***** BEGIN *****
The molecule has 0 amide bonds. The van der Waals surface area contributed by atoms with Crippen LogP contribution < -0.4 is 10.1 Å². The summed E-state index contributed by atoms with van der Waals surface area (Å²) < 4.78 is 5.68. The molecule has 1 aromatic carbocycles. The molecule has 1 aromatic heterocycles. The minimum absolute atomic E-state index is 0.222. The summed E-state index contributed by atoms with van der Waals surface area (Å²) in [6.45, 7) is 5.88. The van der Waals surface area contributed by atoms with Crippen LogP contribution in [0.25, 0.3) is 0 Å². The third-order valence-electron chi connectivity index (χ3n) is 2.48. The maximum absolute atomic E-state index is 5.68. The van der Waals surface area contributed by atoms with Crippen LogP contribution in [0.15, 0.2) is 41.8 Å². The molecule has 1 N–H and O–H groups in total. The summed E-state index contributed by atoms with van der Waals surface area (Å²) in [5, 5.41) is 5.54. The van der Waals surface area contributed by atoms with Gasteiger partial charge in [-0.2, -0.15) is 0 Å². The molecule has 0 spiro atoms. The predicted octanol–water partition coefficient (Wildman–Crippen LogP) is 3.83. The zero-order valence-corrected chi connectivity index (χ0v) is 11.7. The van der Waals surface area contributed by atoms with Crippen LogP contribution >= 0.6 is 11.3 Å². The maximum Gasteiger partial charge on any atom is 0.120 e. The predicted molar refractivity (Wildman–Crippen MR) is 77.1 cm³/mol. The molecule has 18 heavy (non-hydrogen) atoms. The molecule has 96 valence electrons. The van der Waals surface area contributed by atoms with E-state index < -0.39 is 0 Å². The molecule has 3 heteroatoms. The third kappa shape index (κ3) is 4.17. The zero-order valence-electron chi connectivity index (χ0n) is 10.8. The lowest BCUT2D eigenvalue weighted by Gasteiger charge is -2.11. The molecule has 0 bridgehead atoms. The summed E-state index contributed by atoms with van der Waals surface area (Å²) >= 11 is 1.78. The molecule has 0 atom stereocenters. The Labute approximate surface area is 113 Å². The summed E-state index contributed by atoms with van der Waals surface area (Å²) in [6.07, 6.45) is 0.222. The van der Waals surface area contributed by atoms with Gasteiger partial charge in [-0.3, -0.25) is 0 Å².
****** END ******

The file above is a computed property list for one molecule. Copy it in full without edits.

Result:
The molecule has 0 amide bonds. The van der Waals surface area contributed by atoms with Crippen LogP contribution < -0.4 is 10.1 Å². The summed E-state index contributed by atoms with van der Waals surface area (Å²) < 4.78 is 5.68. The molecule has 1 aromatic carbocycles. The molecule has 1 aromatic heterocycles. The minimum absolute atomic E-state index is 0.222. The summed E-state index contributed by atoms with van der Waals surface area (Å²) in [6.45, 7) is 5.88. The van der Waals surface area contributed by atoms with Crippen LogP contribution in [0.25, 0.3) is 0 Å². The third-order valence-electron chi connectivity index (χ3n) is 2.48. The maximum absolute atomic E-state index is 5.68. The van der Waals surface area contributed by atoms with Crippen LogP contribution in [0.15, 0.2) is 41.8 Å². The molecule has 1 N–H and O–H groups in total. The summed E-state index contributed by atoms with van der Waals surface area (Å²) in [5, 5.41) is 5.54. The van der Waals surface area contributed by atoms with Gasteiger partial charge in [-0.2, -0.15) is 0 Å². The molecule has 0 spiro atoms. The predicted octanol–water partition coefficient (Wildman–Crippen LogP) is 3.83. The zero-order valence-corrected chi connectivity index (χ0v) is 11.7. The van der Waals surface area contributed by atoms with Crippen LogP contribution >= 0.6 is 11.3 Å². The maximum Gasteiger partial charge on any atom is 0.120 e. The predicted molar refractivity (Wildman–Crippen MR) is 77.1 cm³/mol. The molecule has 18 heavy (non-hydrogen) atoms. The molecule has 96 valence electrons. The van der Waals surface area contributed by atoms with E-state index < -0.39 is 0 Å². The molecule has 3 heteroatoms. The third kappa shape index (κ3) is 4.17. The zero-order valence-electron chi connectivity index (χ0n) is 10.8. The lowest BCUT2D eigenvalue weighted by Gasteiger charge is -2.11. The molecule has 0 bridgehead atoms. The summed E-state index contributed by atoms with van der Waals surface area (Å²) >= 11 is 1.78. The molecule has 0 atom stereocenters. The Labute approximate surface area is 113 Å². The summed E-state index contributed by atoms with van der Waals surface area (Å²) in [6.07, 6.45) is 0.222. The van der Waals surface area contributed by atoms with Gasteiger partial charge in [-0.3, -0.25) is 0 Å².